Article  Google Scholar 

  14. Gehmacher O, Mathis G, Kopf A, Scheier M (1995) Ultrasound imaging of pneumonia. Ultrasound Med Biol 21:1119–1122

    Article  CAS  PubMed  Google Scholar 

  15. Hansell DM, Bankier AA, MacMahon H, McLoud TC, Müller NL, Remy J (2008) Fleischner Society: glossary of terms for thoracic imaging. Radiology 246:697–722

    Article  PubMed  Google Scholar 

  16. Harris M, Clark J, Coote N, Fletcher P, Harnden A, McKean M, Thomson A et al (2011) British Thoracic Society guidelines for the management of community acquired pneumonia in children: update 2011. Thorax 66:1–23

    Article  Google Scholar 

  17. Hayden GE, Wrenn KW (2009) Chest radiograph vs. computed tomography scan in the evaluation for pneumonia. Emerg Med J 36:266–270

    Article  Google Scholar 

  18. Henschke CI, Yankelevitz DF, Wand A, Davis SD, Shiau M (1997) Chest radiography in the ICU. Clin Imaging 21:90–103

    Article  CAS  PubMed  Google Scholar 

  19. Iuri D, De Candia A, Bazzocchi M (2009) Evaluation of the lung in children with suspected pneumonia: usefulness of ultrasonography. Radiol Med 114:321–330

    Article  CAS  PubMed  Google Scholar 

  20. Kim OH, Kim WS, Kim MJ, Jung JY, Suh JH (2000) US in the diagnosis of pediatric chest diseases. Radiographics 20:653–671

    Article  CAS  PubMed  Google Scholar 

  21. Kurian J, Levin TL, Han BK, Taragin BH, Weinstein S (2009) Comparison of ultrasound and CT in the evaluation of pneumonia complicated by parapneumonic effusion in children. AJR 193:1648–1654

    Article  PubMed  Google Scholar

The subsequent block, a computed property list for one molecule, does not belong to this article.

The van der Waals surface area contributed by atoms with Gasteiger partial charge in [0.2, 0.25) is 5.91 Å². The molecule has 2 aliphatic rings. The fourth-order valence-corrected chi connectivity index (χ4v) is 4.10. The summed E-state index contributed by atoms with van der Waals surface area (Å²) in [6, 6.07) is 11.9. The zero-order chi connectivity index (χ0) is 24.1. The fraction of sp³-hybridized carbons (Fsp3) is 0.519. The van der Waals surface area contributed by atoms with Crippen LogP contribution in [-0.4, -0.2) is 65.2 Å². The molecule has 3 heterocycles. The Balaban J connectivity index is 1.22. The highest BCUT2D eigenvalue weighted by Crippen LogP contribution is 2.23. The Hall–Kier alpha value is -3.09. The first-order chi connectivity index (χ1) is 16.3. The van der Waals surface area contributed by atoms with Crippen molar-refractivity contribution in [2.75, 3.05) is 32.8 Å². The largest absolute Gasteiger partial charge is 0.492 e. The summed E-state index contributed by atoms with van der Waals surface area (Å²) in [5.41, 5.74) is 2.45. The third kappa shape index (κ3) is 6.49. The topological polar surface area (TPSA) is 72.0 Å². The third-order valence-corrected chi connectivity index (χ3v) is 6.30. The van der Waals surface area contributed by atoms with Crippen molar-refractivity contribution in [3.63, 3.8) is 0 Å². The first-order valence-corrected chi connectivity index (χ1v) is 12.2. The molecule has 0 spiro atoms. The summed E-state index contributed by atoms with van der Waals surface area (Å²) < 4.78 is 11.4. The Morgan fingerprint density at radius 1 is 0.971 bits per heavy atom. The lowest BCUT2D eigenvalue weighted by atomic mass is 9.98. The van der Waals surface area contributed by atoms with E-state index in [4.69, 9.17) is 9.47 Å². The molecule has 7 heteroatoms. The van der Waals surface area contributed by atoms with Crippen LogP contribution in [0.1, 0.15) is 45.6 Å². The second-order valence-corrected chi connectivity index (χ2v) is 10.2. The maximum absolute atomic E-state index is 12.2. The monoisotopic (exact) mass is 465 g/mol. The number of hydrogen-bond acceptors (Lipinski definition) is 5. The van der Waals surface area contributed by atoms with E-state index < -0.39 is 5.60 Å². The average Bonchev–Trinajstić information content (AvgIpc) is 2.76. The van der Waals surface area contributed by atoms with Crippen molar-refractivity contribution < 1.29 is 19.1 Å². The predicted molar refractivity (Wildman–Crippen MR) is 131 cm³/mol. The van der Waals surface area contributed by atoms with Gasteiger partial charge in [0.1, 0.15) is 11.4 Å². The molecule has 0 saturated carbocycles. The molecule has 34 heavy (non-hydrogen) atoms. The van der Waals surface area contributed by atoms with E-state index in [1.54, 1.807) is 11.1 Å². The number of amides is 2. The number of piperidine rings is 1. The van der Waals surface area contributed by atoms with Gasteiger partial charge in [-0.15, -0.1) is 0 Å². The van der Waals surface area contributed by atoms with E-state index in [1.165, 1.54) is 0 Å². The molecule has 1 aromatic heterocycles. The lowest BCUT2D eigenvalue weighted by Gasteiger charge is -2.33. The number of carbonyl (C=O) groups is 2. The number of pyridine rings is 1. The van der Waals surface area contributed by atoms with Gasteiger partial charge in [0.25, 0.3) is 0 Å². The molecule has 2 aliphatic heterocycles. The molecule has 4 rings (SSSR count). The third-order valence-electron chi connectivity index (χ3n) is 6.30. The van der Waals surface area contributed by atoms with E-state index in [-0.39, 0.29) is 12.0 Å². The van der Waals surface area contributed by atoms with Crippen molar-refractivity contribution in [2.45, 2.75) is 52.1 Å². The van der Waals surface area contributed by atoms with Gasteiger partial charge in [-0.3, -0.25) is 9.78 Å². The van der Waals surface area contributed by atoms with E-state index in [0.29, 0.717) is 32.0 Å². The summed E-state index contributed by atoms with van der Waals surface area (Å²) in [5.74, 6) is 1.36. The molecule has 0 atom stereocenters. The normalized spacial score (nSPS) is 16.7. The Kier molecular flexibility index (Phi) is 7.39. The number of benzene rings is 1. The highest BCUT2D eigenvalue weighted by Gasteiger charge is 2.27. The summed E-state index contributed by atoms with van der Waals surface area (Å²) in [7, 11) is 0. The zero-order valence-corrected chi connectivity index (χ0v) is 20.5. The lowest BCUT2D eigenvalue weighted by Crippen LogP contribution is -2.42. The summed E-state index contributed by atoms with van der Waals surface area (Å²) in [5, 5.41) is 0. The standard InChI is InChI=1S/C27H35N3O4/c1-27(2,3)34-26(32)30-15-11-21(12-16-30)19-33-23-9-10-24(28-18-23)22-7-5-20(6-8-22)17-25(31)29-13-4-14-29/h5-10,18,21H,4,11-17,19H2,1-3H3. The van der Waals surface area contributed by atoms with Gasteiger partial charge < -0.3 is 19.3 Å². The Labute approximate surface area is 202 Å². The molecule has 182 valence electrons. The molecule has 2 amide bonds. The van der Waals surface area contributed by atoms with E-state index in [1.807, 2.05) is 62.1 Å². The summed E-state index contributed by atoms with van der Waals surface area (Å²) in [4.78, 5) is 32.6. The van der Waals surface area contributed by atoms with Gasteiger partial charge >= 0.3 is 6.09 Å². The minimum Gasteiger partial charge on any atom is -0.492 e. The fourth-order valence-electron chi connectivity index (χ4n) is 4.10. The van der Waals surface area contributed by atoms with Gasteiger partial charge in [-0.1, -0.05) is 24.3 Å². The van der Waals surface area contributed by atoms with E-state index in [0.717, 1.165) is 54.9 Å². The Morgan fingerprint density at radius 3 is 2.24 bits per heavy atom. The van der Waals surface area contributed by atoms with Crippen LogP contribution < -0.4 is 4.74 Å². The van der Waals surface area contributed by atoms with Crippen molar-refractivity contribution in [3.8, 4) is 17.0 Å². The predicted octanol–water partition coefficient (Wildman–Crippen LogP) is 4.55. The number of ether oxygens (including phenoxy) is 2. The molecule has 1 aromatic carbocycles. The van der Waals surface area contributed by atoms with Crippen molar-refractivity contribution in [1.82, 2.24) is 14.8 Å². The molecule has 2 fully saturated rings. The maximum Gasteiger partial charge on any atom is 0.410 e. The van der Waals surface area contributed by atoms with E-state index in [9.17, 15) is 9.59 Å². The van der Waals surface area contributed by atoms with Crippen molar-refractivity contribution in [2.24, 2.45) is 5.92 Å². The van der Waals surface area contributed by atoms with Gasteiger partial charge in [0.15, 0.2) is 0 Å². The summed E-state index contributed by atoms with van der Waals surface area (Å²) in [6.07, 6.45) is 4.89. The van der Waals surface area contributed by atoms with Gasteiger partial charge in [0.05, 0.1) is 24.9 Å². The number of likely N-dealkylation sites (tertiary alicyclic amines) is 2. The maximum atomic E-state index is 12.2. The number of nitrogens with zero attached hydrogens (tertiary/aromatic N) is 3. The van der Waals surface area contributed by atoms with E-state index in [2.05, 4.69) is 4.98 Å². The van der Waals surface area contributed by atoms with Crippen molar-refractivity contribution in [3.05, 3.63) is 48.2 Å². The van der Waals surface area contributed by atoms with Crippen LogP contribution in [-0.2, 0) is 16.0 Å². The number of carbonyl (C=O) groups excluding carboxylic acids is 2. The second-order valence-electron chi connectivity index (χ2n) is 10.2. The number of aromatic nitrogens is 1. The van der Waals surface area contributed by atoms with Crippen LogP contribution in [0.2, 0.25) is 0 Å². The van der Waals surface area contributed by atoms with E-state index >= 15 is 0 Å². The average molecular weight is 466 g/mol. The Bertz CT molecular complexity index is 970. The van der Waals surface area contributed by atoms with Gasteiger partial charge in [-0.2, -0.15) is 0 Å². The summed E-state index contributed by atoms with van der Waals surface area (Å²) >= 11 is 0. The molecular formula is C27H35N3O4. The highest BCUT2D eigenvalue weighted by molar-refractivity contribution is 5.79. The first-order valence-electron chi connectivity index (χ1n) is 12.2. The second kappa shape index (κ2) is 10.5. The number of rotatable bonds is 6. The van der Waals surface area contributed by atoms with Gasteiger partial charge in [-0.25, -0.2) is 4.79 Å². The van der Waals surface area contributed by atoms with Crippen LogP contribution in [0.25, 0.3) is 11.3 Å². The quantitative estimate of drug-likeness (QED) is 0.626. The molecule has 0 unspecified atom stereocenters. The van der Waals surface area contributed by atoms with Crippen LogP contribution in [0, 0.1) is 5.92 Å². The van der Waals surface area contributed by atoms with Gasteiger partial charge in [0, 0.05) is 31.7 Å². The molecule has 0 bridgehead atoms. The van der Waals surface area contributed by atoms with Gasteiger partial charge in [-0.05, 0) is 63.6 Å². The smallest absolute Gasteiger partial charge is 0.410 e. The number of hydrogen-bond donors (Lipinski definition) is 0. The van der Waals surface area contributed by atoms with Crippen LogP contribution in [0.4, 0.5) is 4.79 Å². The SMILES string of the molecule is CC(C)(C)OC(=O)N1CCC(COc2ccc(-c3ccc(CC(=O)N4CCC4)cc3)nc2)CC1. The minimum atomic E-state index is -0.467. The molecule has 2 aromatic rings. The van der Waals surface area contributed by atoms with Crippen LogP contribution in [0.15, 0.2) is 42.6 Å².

22. Lichtenstein D, Goldstein I, Mourgeon E, Cluzel P, Grenier P, Rouby JJ (2004) Comparative diagnostic performances of auscultation, chest radiography, and lung ultrasonography in acute distress syndrome. Anesthesiology 100:9–15

    Article  PubMed  Google Scholar 

  23. Lichtenstein D, Lascols N, Meziere G, Gepner A (2004) Ultrasound diagnosis of alveolar consolidation in the critically ill. Intensive Care Med 30:276–281

    Article  PubMed  Google Scholar 

  24. Lichtenstein D, Lascols N, Prin S, Mezière G (2003) The “lung pulse”: an early ultrasound sign of complete atelectasis. Intensive Care Med 29:2187–2192

    Article  PubMed  Google Scholar 

  25. Lichtenstein D, Mezière G, Biderman P, Gepner A, Barré O (1997) The comet-tail artifact. An ultrasound sign of alveolar-interstitial syndrome. Am J Respir Crit Care Med 156:1640–1646

    Article  CAS  PubMed  Google Scholar 

  26. Lichtenstein D, Mezière G, Seitz J (2009) The dynamic air bronchogram: a lung ultrasound sign of alveolar consolidation ruling out atelectasis. Chest 135:1421–1425